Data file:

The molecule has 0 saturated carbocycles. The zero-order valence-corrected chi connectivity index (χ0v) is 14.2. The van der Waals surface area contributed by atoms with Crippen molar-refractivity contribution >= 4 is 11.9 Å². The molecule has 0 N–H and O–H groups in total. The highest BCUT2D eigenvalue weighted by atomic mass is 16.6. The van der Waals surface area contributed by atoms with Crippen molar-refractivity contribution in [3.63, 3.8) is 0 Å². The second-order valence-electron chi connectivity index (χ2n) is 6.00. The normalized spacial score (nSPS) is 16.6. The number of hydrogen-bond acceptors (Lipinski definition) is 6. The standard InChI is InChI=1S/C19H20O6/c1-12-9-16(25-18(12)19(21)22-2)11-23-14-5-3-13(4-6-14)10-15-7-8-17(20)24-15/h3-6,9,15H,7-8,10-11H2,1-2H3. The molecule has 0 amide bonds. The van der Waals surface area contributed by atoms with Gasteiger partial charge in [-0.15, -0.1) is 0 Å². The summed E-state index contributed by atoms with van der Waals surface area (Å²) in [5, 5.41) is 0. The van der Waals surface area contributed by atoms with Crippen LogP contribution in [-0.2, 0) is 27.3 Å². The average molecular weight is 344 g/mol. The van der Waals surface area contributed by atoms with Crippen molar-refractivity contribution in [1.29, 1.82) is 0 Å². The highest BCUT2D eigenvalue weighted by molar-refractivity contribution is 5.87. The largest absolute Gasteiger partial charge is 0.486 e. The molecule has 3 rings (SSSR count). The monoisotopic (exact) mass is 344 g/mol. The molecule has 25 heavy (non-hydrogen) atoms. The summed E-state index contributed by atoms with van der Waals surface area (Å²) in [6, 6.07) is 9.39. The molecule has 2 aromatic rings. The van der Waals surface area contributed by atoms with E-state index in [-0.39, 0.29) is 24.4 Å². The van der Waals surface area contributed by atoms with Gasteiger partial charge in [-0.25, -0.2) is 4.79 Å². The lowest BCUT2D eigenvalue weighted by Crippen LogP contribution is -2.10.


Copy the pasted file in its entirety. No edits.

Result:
The molecule has 0 saturated carbocycles. The zero-order valence-corrected chi connectivity index (χ0v) is 14.2. The van der Waals surface area contributed by atoms with Crippen molar-refractivity contribution >= 4 is 11.9 Å². The molecule has 0 N–H and O–H groups in total. The highest BCUT2D eigenvalue weighted by atomic mass is 16.6. The van der Waals surface area contributed by atoms with Crippen molar-refractivity contribution in [3.63, 3.8) is 0 Å². The second-order valence-electron chi connectivity index (χ2n) is 6.00. The normalized spacial score (nSPS) is 16.6. The number of hydrogen-bond acceptors (Lipinski definition) is 6. The standard InChI is InChI=1S/C19H20O6/c1-12-9-16(25-18(12)19(21)22-2)11-23-14-5-3-13(4-6-14)10-15-7-8-17(20)24-15/h3-6,9,15H,7-8,10-11H2,1-2H3. The molecule has 0 amide bonds. The van der Waals surface area contributed by atoms with Gasteiger partial charge in [-0.15, -0.1) is 0 Å². The summed E-state index contributed by atoms with van der Waals surface area (Å²) in [5, 5.41) is 0. The van der Waals surface area contributed by atoms with Crippen LogP contribution in [-0.2, 0) is 27.3 Å². The average molecular weight is 344 g/mol. The van der Waals surface area contributed by atoms with Crippen molar-refractivity contribution in [1.29, 1.82) is 0 Å². The highest BCUT2D eigenvalue weighted by molar-refractivity contribution is 5.87. The largest absolute Gasteiger partial charge is 0.486 e. The molecule has 3 rings (SSSR count). The monoisotopic (exact) mass is 344 g/mol. The molecule has 25 heavy (non-hydrogen) atoms. The summed E-state index contributed by atoms with van der Waals surface area (Å²) in [6, 6.07) is 9.39. The molecule has 2 aromatic rings. The van der Waals surface area contributed by atoms with E-state index in [-0.39, 0.29) is 24.4 Å². The van der Waals surface area contributed by atoms with Gasteiger partial charge in [-0.25, -0.2) is 4.79 Å². The lowest BCUT2D eigenvalue weighted by Crippen LogP contribution is -2.10.